That aside, the Mario theme of the game is well done and will keep the attention of those normally turned off by P&D proper’s plethora of giant lizard monsters and cute anime girls. The roster of monsters from which you draw your team has some depth and consists largely of such classic Mario series antagonists as Goombas, Koopas, and Piranha Plants. Each of these monsters can then evolve into several more powerful forms of themselves as you collect the items required for these changes. Sadly, while most enemies are true to their original role in other Mario games, the actual variety of monsters, which number roughly 90 or so, is rather lacking. Most playable critters evolve either into larger versions of themselves, grow wings, become zombies or team up with other monsters for group attacks as they evolve. The sheer number of evolutions drowning in these tropes is often ridiculous at times and by the time I found that a Goomba can evolve into two Goombas and then later into three Goomba’s I had given up hope entirely of finding any true variety amongst the pile of colorfully rendered foes.
Leader monsters are equally lacking and consist entirely of various versions of Mario and Luigi in increasingly silly outfits. While classics such as Super Maro or Fire Mario are more than welcome, things like a ghost with Mario’s trademark mustache and hat seem forced and goofy even in a game like this. After you’ve chosen your favorite iteration of the plumber brothers, you will find that the sub-leader slot isn’t much better. As despite the fact that the role of sub-leader heralds the arrival of such familiar faces as Toad and Yoshi to the game, after you will find that your selection consists of roughly five of each of the prior mentioned characters plus the same version of Mario and Luigi available as main leaders, it is very that you likely soon became tired of it all and simply select whoever has the best ability, rather then based on what character that skill represent. Sure, once you beat the game, you do unlock more interesting characters like Bowser and Princes Peach, but by then most will simply want to move onto greener pastures, rather than torment yourself with eight more worlds worth of grinding and orb matching.
For casual fans of the P&D franchise and newbies alike, Super Mario Bros. Edition is a solid game that is nevertheless far too difficult at points and completely lacking in variety when it comes to both character and monster selection. It also manages to streamline the interface of the original, by allowing monsters to level up from experience points earned from battle, rather than exclusively by sacrificing unused allies to them, and even makes evolution far easier by relying on relatively easy to earn items, instead of the mobile games many evolution-related monsters. This makes for a package that many will enjoy, and thus a great way to kill a bit of time on the train, plane, or otherwise on the go and even has just enough depth to warrants simply sitting down and playing in its own right.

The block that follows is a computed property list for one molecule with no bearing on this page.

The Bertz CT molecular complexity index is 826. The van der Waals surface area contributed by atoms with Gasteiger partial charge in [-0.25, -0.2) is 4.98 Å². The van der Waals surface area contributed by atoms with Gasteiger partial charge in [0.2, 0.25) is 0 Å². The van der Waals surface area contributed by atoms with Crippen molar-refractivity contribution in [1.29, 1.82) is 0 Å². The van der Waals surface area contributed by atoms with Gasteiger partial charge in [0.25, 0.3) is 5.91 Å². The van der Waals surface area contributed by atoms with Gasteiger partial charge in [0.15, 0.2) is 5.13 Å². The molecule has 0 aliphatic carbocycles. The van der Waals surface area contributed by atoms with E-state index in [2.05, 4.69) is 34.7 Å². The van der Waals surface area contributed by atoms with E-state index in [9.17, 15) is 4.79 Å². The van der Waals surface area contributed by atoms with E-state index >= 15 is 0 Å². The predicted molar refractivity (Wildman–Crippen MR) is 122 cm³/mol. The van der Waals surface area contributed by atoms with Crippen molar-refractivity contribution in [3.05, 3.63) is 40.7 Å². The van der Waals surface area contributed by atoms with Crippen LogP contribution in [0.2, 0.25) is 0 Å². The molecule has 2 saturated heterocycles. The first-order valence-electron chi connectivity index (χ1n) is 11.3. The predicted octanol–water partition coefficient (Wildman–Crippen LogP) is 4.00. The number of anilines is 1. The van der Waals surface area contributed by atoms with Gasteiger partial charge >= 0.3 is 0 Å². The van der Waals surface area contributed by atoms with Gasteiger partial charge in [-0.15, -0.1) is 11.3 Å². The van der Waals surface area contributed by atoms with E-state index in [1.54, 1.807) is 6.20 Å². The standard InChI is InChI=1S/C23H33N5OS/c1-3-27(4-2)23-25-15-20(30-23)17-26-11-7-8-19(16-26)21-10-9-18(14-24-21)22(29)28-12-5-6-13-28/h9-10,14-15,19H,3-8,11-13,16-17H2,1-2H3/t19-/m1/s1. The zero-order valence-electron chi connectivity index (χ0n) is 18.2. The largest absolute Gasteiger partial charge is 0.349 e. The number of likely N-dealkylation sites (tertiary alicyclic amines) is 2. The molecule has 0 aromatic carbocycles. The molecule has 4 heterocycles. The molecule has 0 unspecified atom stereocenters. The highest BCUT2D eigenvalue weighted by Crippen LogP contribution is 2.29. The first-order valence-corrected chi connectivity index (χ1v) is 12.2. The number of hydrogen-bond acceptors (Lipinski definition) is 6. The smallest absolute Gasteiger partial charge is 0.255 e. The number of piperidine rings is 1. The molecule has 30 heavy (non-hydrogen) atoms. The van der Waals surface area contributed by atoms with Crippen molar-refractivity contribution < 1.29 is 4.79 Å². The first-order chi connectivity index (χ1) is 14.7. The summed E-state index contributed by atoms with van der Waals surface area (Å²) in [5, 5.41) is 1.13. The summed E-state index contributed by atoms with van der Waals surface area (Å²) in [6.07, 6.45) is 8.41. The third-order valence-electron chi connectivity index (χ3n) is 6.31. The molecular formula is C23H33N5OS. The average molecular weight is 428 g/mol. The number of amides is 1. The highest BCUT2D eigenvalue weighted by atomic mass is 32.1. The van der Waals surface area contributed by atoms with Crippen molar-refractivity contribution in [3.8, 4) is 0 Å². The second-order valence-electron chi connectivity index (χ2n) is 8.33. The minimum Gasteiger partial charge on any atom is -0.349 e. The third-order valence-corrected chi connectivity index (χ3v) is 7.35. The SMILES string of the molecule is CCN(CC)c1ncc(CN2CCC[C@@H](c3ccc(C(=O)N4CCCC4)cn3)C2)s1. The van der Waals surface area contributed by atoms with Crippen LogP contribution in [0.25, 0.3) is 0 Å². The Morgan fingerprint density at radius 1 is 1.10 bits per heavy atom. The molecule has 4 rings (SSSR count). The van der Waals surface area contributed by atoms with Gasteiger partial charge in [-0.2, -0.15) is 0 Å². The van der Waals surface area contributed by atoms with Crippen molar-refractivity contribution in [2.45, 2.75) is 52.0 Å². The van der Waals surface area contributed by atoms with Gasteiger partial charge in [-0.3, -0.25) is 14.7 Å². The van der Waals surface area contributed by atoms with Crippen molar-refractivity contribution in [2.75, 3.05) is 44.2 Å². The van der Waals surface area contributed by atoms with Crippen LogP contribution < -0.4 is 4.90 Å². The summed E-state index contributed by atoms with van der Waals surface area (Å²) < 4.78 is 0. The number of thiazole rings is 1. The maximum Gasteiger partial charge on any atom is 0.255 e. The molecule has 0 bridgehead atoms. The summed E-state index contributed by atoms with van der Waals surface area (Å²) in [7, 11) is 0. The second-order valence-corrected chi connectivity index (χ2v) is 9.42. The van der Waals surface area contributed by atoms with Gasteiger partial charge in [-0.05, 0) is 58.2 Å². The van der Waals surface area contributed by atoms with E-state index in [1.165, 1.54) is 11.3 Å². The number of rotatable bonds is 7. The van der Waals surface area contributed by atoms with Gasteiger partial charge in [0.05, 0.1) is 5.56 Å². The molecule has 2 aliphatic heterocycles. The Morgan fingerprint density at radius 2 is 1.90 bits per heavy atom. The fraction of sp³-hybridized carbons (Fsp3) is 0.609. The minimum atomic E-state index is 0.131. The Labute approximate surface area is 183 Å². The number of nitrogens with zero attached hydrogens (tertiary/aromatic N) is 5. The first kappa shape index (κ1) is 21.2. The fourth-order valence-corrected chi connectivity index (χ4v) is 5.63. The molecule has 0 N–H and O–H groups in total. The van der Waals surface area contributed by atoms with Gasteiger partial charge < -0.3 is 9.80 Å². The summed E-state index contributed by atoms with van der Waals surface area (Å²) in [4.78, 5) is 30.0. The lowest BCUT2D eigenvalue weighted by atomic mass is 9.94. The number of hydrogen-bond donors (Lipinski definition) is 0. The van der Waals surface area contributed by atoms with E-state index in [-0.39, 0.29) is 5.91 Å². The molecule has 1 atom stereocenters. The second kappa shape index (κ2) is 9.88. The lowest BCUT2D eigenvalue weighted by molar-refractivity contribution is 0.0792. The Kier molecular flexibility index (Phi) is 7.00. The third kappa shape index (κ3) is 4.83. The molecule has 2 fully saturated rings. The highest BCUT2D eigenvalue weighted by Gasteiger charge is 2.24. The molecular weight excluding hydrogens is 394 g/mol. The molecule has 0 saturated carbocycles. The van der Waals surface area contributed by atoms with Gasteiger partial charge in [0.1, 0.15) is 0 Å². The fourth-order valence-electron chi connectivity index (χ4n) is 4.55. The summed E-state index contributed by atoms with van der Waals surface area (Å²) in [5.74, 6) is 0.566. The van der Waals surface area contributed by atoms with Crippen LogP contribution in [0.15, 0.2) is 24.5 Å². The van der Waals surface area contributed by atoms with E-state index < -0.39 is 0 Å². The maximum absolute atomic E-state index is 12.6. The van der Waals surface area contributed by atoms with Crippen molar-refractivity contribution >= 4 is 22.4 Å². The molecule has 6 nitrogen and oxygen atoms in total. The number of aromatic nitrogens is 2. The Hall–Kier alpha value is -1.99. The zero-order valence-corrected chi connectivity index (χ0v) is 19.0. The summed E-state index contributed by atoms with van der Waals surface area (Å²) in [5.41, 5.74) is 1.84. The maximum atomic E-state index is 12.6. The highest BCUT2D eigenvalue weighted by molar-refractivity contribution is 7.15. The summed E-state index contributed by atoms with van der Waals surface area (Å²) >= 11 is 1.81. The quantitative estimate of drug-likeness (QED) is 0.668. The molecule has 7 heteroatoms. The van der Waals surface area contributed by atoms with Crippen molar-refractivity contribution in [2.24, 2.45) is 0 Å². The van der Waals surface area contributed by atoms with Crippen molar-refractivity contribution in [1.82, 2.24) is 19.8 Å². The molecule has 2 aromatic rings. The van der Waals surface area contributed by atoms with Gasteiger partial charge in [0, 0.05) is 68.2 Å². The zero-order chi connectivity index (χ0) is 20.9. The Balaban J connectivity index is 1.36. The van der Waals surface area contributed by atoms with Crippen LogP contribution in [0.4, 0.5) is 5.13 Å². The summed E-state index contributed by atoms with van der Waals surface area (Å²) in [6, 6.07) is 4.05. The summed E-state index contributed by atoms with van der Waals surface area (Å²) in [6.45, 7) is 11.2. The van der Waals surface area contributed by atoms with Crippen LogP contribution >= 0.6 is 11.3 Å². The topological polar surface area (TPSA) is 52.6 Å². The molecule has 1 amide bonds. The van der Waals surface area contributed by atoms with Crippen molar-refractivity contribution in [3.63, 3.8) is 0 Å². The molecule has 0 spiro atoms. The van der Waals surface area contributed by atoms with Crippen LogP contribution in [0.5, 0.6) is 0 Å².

For those, like myself, who have played and enjoyed the mobile game however, this is another story entirely. Though Super Mario Bros. Edition does away with some of the mobile game’s more obnoxious elements, such as needing stamina to enter dungeons or specific currency to try for a random rare monster, it also takes away some of the nuance that makes the original Puzzle & Dragons interesting in the first place. Firstly, monsters can only have a single awakening ability, compared to the half a dozen most have in the original. This makes monsters more or less a set of numbers and a one-shot ability, and can be a bit annoying for those used to building teams based around this facet. Also, even for the monsters that do possess awakenings, a rare item only found late in the game is needed to access them. Making it likely that most players will never even use the feature in the first place. Secondly, the preset leader and helper system is rather annoying and limits your freedom to select a leader from among monsters you’ve raised yourself. This is also a rather annoying move in that most leader monsters have abysmal stats, meaning they had little beyond their leader skill to your teams overall effectiveness. While a nitpick at best, there were times I felt being able to pick a leader yourself would make the game a far more fulfilling experience overall.
So there you have it, Puzzle & Dragons: Super Mario Bros. Edition is streamlined version of its mobile progenitor that focuses on pleasing new fans, and does it well, while in return stripping away some of the originals more interesting features. For these reasons, I give Puzzle & Dragons: Super Mario Bros. Edition a 7/10.
Please join me next time, when I will be diving into the world of Puzzle & Dragons Z. Till then, make sure to follow us on Twitter, @APGNation.